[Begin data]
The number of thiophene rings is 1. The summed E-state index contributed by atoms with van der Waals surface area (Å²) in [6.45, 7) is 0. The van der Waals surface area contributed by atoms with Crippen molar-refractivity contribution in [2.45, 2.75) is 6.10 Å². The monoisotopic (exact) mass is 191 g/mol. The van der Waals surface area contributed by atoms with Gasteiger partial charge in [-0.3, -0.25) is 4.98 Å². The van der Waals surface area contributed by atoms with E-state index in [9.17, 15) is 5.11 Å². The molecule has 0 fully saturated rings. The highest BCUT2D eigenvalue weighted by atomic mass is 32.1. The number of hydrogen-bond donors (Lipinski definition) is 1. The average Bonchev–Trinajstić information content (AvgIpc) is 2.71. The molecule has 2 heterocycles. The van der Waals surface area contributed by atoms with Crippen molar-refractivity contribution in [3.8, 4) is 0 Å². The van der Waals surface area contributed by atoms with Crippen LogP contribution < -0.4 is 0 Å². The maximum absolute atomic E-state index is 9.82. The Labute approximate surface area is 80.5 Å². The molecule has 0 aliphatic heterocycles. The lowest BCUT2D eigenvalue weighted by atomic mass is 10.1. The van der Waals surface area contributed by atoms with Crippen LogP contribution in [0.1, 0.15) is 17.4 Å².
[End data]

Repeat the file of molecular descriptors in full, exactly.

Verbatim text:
The number of thiophene rings is 1. The summed E-state index contributed by atoms with van der Waals surface area (Å²) in [6.45, 7) is 0. The van der Waals surface area contributed by atoms with Crippen molar-refractivity contribution in [2.45, 2.75) is 6.10 Å². The monoisotopic (exact) mass is 191 g/mol. The van der Waals surface area contributed by atoms with Gasteiger partial charge in [-0.3, -0.25) is 4.98 Å². The van der Waals surface area contributed by atoms with E-state index in [9.17, 15) is 5.11 Å². The molecule has 0 fully saturated rings. The highest BCUT2D eigenvalue weighted by atomic mass is 32.1. The number of hydrogen-bond donors (Lipinski definition) is 1. The average Bonchev–Trinajstić information content (AvgIpc) is 2.71. The molecule has 2 heterocycles. The van der Waals surface area contributed by atoms with Crippen molar-refractivity contribution in [3.8, 4) is 0 Å². The van der Waals surface area contributed by atoms with Crippen LogP contribution < -0.4 is 0 Å². The maximum absolute atomic E-state index is 9.82. The Labute approximate surface area is 80.5 Å². The molecule has 0 aliphatic heterocycles. The lowest BCUT2D eigenvalue weighted by atomic mass is 10.1. The van der Waals surface area contributed by atoms with Crippen LogP contribution in [0.1, 0.15) is 17.4 Å².